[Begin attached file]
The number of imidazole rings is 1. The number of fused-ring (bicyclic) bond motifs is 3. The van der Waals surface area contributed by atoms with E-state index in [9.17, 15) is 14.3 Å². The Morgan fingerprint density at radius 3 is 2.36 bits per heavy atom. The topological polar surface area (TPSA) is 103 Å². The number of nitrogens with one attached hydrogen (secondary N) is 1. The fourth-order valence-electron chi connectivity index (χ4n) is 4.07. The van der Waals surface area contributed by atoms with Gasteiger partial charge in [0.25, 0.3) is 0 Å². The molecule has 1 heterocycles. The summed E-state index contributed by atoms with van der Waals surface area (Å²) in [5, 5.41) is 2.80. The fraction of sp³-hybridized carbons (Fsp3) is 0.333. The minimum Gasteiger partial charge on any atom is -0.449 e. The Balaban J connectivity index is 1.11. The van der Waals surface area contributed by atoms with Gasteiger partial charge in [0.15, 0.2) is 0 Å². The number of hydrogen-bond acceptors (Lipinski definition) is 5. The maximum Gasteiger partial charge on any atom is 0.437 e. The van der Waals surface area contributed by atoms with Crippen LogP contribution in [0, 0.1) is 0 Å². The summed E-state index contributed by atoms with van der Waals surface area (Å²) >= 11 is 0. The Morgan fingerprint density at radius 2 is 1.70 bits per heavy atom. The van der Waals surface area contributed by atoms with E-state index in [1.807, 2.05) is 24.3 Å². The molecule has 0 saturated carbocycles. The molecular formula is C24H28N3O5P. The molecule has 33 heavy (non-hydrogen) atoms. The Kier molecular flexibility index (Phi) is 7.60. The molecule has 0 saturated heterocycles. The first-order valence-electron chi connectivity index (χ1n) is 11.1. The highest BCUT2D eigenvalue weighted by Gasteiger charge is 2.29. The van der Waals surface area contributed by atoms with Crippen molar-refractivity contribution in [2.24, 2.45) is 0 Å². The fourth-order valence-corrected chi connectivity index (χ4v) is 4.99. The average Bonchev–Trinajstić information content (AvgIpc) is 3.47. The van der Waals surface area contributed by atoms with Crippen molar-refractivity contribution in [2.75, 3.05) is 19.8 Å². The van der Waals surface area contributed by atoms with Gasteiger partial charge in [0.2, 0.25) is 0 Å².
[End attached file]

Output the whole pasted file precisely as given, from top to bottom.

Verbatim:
The number of imidazole rings is 1. The number of fused-ring (bicyclic) bond motifs is 3. The van der Waals surface area contributed by atoms with E-state index in [9.17, 15) is 14.3 Å². The Morgan fingerprint density at radius 3 is 2.36 bits per heavy atom. The topological polar surface area (TPSA) is 103 Å². The number of nitrogens with one attached hydrogen (secondary N) is 1. The fourth-order valence-electron chi connectivity index (χ4n) is 4.07. The van der Waals surface area contributed by atoms with Gasteiger partial charge in [0.25, 0.3) is 0 Å². The molecule has 1 heterocycles. The summed E-state index contributed by atoms with van der Waals surface area (Å²) in [5, 5.41) is 2.80. The fraction of sp³-hybridized carbons (Fsp3) is 0.333. The minimum Gasteiger partial charge on any atom is -0.449 e. The Balaban J connectivity index is 1.11. The van der Waals surface area contributed by atoms with Gasteiger partial charge in [0.15, 0.2) is 0 Å². The number of hydrogen-bond acceptors (Lipinski definition) is 5. The maximum Gasteiger partial charge on any atom is 0.437 e. The van der Waals surface area contributed by atoms with Crippen LogP contribution in [0, 0.1) is 0 Å². The summed E-state index contributed by atoms with van der Waals surface area (Å²) >= 11 is 0. The Morgan fingerprint density at radius 2 is 1.70 bits per heavy atom. The van der Waals surface area contributed by atoms with E-state index in [1.807, 2.05) is 24.3 Å². The molecule has 0 saturated carbocycles. The molecular formula is C24H28N3O5P. The molecule has 33 heavy (non-hydrogen) atoms. The Kier molecular flexibility index (Phi) is 7.60. The molecule has 0 saturated heterocycles. The first-order valence-electron chi connectivity index (χ1n) is 11.1. The highest BCUT2D eigenvalue weighted by Gasteiger charge is 2.29. The van der Waals surface area contributed by atoms with Crippen molar-refractivity contribution in [2.24, 2.45) is 0 Å². The fourth-order valence-corrected chi connectivity index (χ4v) is 4.99. The average Bonchev–Trinajstić information content (AvgIpc) is 3.47. The van der Waals surface area contributed by atoms with Crippen molar-refractivity contribution in [2.75, 3.05) is 19.8 Å². The van der Waals surface area contributed by atoms with Gasteiger partial charge in [0.2, 0.25) is 0 Å².